A third to half way through the book, Handke offers a series of comments in parenthesis. Here he frets over the twin dangers in writing the memoir. On the one hand, he must speak in generalizations because to talk specifically of his mother "as a possibly unique protagonist in a unique story, can [not] be of interest to anyone but myself." Yet he doesn't want these generalizations to lead to his mother disappearing altogether. "These two dangers - the danger of merely telling what happened and the danger of a human individual becoming submerged in poetic sentences - have slowed down my writing, because in every sentence I am afraid of losing my balance." This is partly why we talk of Handke putting his mother's words on the page rather than his words into her mouth: he must find in the book the appropriate language that resurrects her.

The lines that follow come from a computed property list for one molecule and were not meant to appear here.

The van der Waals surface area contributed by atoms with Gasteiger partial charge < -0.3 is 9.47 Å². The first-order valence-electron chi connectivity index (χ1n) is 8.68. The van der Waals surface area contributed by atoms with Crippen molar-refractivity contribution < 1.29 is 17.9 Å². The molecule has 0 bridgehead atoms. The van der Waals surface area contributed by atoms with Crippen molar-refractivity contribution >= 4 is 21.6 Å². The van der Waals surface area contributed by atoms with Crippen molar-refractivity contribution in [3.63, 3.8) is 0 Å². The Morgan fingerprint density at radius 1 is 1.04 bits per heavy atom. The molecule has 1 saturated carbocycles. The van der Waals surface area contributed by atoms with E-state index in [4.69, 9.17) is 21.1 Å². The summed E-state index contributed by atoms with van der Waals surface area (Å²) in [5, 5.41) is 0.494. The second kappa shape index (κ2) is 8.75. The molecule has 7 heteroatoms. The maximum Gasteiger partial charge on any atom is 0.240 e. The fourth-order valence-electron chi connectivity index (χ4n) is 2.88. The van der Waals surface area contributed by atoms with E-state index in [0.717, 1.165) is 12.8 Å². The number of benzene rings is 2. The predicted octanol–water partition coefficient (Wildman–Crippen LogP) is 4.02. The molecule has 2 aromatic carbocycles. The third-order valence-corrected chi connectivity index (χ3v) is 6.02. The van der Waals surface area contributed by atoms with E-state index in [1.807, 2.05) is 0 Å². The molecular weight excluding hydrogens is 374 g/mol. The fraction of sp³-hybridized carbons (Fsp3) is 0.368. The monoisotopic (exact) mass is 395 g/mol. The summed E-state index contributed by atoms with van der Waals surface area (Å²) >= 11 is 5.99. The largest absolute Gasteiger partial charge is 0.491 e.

The term resurrect is of course a strong word, but we feel that Handke wouldn't be against its use. In an interview with Die Zeit, he says "there is nothing as intimate as the religious prose of John Cheever in his diary." In the same interview, he believes "One of the most beautiful sentences I've read is by John Cheever: telling is not retelling. To tell a story is a revelation. In every story, even if it is very real (i.e. avoiding the word 'realistic'), there must be a revelation. You have to be able to see something other than the canonical. Revelation is telling, even for one who tells. He, too, must be surprised by what he says."